Caixin
Nov 26, 2018 02:38 PM
BUSINESS & TECH

Taiwan Shares Rally on Strong Opposition Showing in Elections

People queue to cast their votes at a polling station during local elections and a referendum on same-sex marriage in Kaohsiung on Nov. 24. Photo: VCG
People queue to cast their votes at a polling station during local elections and a referendum on same-sex marriage in Kaohsiung on Nov. 24. Photo: VCG

Taiwan’s stock market rallied on Monday after local elections over the weekend produced a strong showing by the opposition, which generally favors a closer relationship with Beijing.

The benchmark TAIEX ended the trading day up 1.01%, after opening up more than 1% following the weekend election results. Leading chipmaker MediaTek Inc., which counts many Chinese smartphone-makers among its clientele, rose 2.7%; while Hon Hai Precision Industry Co. Ltd., a leading electronics manufacturer with extensive operations on the Chinese mainland, rose 1.43%.

The rally came after Taiwan’s voters delivered a resounding defeat to the Democratic Progressive Party (DPP), which has a stormy relationship with Beijing, in local elections Saturday, ousting it from several key strongholds.

Candidates from the opposition Kuomintang (KMT) claimed victory in mayoral races in the major cities of Kaohsiung and Taichung as well as governor positions in Yilan, Changhua and Yunlin counties, traditionally seen as DPP strongholds. Tsai Ing-wen, Taiwan’s top elected official, resigned as chairwoman of the DPP in the wake of the result.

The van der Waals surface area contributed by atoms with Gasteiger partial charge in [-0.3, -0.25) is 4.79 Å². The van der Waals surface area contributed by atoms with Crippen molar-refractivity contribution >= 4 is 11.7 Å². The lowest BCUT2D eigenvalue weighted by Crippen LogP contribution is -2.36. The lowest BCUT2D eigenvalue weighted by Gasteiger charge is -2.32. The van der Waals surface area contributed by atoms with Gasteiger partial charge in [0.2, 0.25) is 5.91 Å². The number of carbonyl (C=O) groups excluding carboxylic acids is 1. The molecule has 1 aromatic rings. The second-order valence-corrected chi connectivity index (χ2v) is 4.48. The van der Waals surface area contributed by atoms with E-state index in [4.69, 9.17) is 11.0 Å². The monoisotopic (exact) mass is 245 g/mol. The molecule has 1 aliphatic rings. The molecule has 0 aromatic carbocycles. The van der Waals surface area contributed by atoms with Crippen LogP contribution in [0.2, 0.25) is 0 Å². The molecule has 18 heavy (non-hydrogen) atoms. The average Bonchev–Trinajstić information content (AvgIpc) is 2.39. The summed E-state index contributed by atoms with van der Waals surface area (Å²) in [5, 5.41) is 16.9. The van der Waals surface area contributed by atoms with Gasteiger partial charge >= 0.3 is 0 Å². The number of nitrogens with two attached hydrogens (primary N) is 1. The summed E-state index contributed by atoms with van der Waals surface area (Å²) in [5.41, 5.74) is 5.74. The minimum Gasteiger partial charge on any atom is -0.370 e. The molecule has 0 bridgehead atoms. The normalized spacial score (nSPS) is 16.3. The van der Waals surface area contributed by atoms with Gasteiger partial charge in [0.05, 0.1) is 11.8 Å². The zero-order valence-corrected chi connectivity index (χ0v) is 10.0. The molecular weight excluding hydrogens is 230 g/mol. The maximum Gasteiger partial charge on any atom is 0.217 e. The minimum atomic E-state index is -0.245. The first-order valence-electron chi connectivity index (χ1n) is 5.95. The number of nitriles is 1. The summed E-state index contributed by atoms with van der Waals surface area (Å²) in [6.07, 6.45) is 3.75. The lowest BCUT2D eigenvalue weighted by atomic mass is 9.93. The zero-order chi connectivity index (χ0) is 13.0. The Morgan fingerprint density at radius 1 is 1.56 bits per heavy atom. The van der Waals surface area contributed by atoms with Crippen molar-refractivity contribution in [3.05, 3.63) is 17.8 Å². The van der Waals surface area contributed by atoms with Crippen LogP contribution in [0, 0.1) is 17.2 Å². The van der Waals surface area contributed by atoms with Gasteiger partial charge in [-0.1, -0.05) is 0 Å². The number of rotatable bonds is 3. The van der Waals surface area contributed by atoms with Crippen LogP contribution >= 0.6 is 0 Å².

Beijing considers Taiwan one of its provinces, even though the island has been separately ruled following a 1949 split after the country’s civil war. Relations had previously flourished under a previous administration headed by the KMT, which favors closer ties with Beijing. But they have deteriorated steadily under Tsai’s leadership.

Daiwa Capital Markets had forecast that a strong showing by the KMT would have a positive impact on the Taiwan stock market. “(The) TAIEX (is) likely to rise after election,” Daiwa said in a note dated Friday, a day before the election. “We also believe the election outcome will, to some extent, affect the index performance, based on past experiences.”

The TAIEX is down about 9% this year, and has lost nearly 12% of its value since the beginning of October. The island’s economy is closely linked with the Chinese mainland, whose stock markets have been among the world’s worst performers this year due to concerns about a slowing economy and trade tensions with the U.S.

The DPP’s resounding defeat presents a challenge to Tsai in the final 18 months of her current term. While the loss of several cities and counties doesn’t directly impinge on her ability to govern, it will likely energize the mainland-friendly KMT as well as embolden opponents within her own party.

The loss of Kaohsiung is a particularly significant blow to Tsai’s government. The largest city in the DPP’s southern heartland has been governed by the party ever since 1998. Members of the KMT pointed to Tsai’s controversial labor and pension reforms as well as stagnant wages as the main reasons for their strong performance across the island.

Additional reporting by Bloomberg

Contact reporter Yang Ge (geyang@caixin.com)

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